AIM: To evaluate the virological and clinical events occurring during a 3-year follow-up in three patients who, after symptomatic acute hepatitis C (AHC), experienced subsequent episodes of HC virus (V)-related acute liver cell necrosis. PATIENTS AND METHODS: The three patients were investigated for viral variability in the core, E1/E2, and NS5b regions during different phases of infection, and a computer-assisted analysis of the variation of known predicted epitopes in the consensus sequence was performed. RESULTS: The first patient showed numerous genetic variations, which may be related to the maintenance of a chronic HCV infection state and to episodes of liver disease exacerbation. The second patient showed minimal viral variations associated with apparent resolution of the infection, but the same virus isolate, based on phylogenetic analysis, produced a second acute episode after the occult phase. The third patient, after the resolution of AHC, manifested a second episode of HCV infection by a different HCV sub-genotype. CONCLUSION: Episodes of HCV-related acute liver cell necrosis after AHC may be associated to different virological patterns, such as the establishment of a chronic HCV infection, a reactivation of an occult virus, or a reinfection by a different HCV genotype.

Virological and epitope evolution of HCV infection from acute hepatitis C to subsequent episodes of HCV-related acute liver cell necrosis.

Pisaturo M;COPPOLA, Nicola;SAGNELLI, Caterina;
2009

Abstract

AIM: To evaluate the virological and clinical events occurring during a 3-year follow-up in three patients who, after symptomatic acute hepatitis C (AHC), experienced subsequent episodes of HC virus (V)-related acute liver cell necrosis. PATIENTS AND METHODS: The three patients were investigated for viral variability in the core, E1/E2, and NS5b regions during different phases of infection, and a computer-assisted analysis of the variation of known predicted epitopes in the consensus sequence was performed. RESULTS: The first patient showed numerous genetic variations, which may be related to the maintenance of a chronic HCV infection state and to episodes of liver disease exacerbation. The second patient showed minimal viral variations associated with apparent resolution of the infection, but the same virus isolate, based on phylogenetic analysis, produced a second acute episode after the occult phase. The third patient, after the resolution of AHC, manifested a second episode of HCV infection by a different HCV sub-genotype. CONCLUSION: Episodes of HCV-related acute liver cell necrosis after AHC may be associated to different virological patterns, such as the establishment of a chronic HCV infection, a reactivation of an occult virus, or a reinfection by a different HCV genotype.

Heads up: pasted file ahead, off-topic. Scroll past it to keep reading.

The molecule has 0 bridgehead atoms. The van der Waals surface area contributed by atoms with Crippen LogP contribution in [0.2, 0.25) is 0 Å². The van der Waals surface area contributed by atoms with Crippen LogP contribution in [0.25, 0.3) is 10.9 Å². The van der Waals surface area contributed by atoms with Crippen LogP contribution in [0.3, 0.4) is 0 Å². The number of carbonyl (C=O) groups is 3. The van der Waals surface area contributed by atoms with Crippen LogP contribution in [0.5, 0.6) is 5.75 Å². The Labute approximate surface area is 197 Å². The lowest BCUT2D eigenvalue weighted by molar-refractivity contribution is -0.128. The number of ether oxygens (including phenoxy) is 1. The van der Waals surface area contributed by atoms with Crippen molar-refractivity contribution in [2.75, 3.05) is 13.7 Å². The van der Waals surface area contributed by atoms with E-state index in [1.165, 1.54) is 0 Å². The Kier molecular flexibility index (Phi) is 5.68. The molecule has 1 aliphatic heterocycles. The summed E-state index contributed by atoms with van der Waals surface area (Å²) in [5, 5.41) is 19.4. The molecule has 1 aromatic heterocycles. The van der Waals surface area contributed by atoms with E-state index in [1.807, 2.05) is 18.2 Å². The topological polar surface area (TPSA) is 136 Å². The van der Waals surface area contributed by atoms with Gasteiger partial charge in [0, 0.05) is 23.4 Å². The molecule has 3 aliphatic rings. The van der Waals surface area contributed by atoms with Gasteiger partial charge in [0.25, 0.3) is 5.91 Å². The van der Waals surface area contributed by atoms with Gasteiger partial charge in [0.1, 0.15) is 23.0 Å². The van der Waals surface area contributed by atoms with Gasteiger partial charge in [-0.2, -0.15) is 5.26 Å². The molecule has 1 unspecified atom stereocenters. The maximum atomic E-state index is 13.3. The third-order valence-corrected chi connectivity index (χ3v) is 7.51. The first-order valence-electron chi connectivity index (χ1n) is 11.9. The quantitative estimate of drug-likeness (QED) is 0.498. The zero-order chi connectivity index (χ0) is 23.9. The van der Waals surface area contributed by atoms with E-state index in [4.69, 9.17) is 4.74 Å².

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Utilizza questo identificativo per citare o creare un link a questo documento: http://hdl.handle.net/11591/232697
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